Low birth rates are often regarded as problematic by major media, which overlook the perils of population increase. Here we show that unsustainable long-term population growth prevails in developing countries, despite historical family planning and gradually sinking birth rates. One lesson is that further reduced rates are urgently needed in high-fertility countries, in Africa and elsewhere.
By Frank Götmark
Alarmistic reports in the press, radio and TV about low fertility and declining family size are frequent. In June, the Economist reported that “fertility has collapsed”, with “dire” consequences. However, there are good reasons to welcome low fertility, which has many benefits for people, ecosystems and wildlife.
Family planning (FP) programs include education about contraceptives and the benefits that smaller families and populations usually bring. Historically, FP programs in many developing countries have markedly contributed to lowering birth rates. Many governments have established coordinated FP programs, down to municipality or village level. TOP has published a series of articles about successful historical FP programs. Here we examine changes of the populations in seven countries after their FP programs started. We summarize FP programs based on the TOP articles (links are given below, for more details).
FP programs, fertility and population changes
In the early 1960’s the fertility rate in Costa Rica, a small progressive Central American country, was high, 6-7 children per woman. Although this country has never had a formal population policy intended to reduce birth rates, the government tried to provide contraception and sex education from the late 60’s. Also important in spreading the benefits of small families were the Christian church and radio talk shows. As a result the total fertility rate (TFR) began falling in the late 60’s, reaching about 2.1 children per woman in 2005, and 1.76 in 2021. Yet, Costa Rica’s population is still growing rapidly in 2021 (graph from Our World in Data below):
We can compare Costa Rica, a small country, with Brazil and its large population. As in Costa Rica, the government had no FP-oriented birth control, but contraception was affordable and soap operas (telenovelas) featuring small families on TV and radio were influential. The TFR decline over time was very similar to that of Costa Rica, but as in that country, the population of Brazil has grown strongly up to the present:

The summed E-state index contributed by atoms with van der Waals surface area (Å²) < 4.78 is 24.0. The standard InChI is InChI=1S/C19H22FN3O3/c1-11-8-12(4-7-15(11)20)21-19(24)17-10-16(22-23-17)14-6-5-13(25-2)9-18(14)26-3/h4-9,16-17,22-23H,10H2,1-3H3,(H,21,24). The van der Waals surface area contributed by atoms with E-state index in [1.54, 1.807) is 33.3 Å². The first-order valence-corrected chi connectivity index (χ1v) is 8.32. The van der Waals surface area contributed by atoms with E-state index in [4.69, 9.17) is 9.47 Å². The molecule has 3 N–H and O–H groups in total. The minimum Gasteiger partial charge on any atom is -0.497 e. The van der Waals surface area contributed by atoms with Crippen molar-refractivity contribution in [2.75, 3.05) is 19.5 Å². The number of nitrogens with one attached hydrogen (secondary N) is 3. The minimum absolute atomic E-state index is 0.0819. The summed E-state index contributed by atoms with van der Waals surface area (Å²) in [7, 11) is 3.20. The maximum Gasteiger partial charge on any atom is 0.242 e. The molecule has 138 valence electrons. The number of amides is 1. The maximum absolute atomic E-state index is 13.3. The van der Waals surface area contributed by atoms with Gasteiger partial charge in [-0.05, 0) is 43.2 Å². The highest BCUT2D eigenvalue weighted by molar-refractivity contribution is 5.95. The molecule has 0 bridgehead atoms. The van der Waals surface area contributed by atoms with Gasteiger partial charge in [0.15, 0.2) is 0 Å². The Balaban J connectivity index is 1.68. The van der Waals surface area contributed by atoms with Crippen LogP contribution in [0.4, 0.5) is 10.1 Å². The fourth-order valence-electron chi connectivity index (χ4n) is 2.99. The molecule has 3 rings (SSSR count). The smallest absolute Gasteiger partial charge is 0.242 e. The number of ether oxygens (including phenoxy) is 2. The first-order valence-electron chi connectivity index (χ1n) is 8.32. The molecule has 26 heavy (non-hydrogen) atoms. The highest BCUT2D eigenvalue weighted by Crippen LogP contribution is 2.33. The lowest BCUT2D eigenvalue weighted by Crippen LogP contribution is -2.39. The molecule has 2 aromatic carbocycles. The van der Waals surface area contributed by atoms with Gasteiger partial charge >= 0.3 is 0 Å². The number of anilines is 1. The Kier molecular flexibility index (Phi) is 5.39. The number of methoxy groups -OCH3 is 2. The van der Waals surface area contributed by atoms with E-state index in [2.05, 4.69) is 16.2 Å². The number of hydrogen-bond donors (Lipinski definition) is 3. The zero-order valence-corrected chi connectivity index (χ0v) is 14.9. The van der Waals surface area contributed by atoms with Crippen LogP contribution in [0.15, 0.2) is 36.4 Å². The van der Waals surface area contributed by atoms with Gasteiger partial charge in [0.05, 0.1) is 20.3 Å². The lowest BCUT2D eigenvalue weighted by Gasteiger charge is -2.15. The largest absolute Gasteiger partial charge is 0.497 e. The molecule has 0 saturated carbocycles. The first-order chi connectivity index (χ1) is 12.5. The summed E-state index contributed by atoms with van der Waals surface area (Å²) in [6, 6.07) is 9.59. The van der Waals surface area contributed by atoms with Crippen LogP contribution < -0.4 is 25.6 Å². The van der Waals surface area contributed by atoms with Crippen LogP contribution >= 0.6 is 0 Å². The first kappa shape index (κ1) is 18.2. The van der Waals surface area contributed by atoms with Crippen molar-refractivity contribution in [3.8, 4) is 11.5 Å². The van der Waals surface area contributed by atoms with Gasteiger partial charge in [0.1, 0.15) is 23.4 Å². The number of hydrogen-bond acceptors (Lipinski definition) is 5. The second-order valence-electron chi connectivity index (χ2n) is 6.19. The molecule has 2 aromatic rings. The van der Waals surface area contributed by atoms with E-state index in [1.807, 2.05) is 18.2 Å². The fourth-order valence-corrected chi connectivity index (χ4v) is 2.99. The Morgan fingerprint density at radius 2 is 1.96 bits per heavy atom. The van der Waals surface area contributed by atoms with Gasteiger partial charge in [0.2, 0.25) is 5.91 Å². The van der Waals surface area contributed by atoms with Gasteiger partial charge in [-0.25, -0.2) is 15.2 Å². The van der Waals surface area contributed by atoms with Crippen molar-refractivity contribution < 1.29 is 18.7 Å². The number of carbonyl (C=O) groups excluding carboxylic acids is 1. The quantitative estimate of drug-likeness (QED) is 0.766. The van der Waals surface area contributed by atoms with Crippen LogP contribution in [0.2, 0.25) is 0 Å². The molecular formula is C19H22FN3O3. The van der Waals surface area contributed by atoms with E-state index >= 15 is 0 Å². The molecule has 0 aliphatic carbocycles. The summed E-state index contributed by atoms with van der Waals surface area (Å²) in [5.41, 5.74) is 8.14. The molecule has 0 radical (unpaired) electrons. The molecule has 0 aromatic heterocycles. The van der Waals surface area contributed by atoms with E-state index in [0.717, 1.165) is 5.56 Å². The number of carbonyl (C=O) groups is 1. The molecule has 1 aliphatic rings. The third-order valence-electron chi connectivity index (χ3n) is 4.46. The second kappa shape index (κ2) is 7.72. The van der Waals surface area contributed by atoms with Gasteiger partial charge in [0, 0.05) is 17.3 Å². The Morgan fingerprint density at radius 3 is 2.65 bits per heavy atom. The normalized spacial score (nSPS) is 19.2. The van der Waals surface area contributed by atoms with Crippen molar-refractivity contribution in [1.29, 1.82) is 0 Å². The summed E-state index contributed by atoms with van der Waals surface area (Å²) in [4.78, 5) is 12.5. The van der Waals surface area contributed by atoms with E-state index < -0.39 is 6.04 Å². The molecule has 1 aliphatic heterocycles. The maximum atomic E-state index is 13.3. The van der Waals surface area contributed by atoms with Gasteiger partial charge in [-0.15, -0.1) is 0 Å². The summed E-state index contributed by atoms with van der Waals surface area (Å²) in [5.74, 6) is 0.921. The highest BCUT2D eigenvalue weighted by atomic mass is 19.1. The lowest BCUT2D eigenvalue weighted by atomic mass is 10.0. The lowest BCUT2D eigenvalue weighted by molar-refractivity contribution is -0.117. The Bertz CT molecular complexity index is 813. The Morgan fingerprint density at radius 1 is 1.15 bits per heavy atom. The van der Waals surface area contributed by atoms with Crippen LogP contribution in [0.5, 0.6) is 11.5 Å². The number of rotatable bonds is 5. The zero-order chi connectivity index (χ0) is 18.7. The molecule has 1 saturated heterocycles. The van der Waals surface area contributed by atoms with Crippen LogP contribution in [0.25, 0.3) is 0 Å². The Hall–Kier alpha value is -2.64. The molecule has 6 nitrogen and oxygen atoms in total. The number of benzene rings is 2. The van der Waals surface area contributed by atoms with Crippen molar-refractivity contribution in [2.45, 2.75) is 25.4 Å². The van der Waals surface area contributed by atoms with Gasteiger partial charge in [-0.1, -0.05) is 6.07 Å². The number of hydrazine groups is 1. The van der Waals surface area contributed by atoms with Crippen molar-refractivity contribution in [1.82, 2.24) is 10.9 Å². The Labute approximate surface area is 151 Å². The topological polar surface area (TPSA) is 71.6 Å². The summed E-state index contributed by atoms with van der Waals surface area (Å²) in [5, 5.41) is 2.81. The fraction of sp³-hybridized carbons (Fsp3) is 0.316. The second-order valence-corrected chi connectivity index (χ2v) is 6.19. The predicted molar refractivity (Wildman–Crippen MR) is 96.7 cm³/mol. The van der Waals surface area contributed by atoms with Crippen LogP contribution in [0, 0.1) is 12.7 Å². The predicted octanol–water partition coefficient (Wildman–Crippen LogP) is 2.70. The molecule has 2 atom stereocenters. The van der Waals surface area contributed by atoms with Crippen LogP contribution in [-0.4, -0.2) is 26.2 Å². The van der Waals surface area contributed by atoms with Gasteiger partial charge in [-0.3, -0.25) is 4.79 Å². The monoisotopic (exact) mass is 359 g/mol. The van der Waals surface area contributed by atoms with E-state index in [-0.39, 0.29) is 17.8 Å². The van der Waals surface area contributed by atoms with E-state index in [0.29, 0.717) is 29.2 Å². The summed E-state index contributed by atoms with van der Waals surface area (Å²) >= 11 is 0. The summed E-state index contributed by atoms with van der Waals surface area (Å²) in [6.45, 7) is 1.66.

A third country, Tunisia, was the first country in Africa to launch a voluntary FP program. Already in 1962, experimental FP was set up, and the full national FP program began in 1966. It offered free contraceptive services, focusing on advice and contraception such as IUDs, the pill, sterilization, and abortion (fully legalized 1973). The decline in TFR was slower than in Costa Rica and Brazil, being 2.3 in 2000, and 2.2 in 2020. Tunisia’s population increased strongly 1960-2021:
Beside Tunisia, several other Muslim countries had early voluntary FP programs. The most remarkable case is Iran, between 1988 and approximately 2012. TFR dropped from 6.5 in 1985 to as low as 1.8 in 2010. The country had a (weak) FP program 1967-1979, before the Islamic Revolution. In 1988, the fundamentalist regime started a substantial and voluntary FP program. Policymakers within the country, educated in the West, were important for the program (Peter McDonald, pers. comm.). Unfortunately, the FP program reversed after about 24 years to pronatalism, under Ayatollah Ali Khamenei. From 1970 onwards, apart from a short period in the early 1990s, there is a strong population growth in Iran:
In Indonesia, the Family Planning Association (private) introduced FP already in 1957. In the late 1960’s the government published a pamphlet, “Views of religion on family planning”, with leaders of Islam, Hinduism and Christianity together backing national FP. In 1970 the government formed the National Center for Coordination of Family Planning. In the 30 years that followed, TFR fell from 5.6 to 2.6 (2.2 in 2022). The increase of the Indonesian population, the fourth largest in the world after China, India and USA, is shown below:
In Thailand, women on average had about 6 children in the 1960’s. Initiatives then showed that rural couples in Thailand wanted to limit their family size if given the possibility. A strong Ministry of Health supported this interest in 1968-1970 by FP services. An official National Family Planning Program started in 1970, strengthening these efforts. In addition, influential persons, such as Mechai Viravaidya (“Mr Condom”) made contraceptives popular. In 1990, TFR was 2.0, and at present slightly above 1.3. The graph below indicates a possible population peak in the near future, but it is also clear that Thailand’s population increased markedly 1960-2021: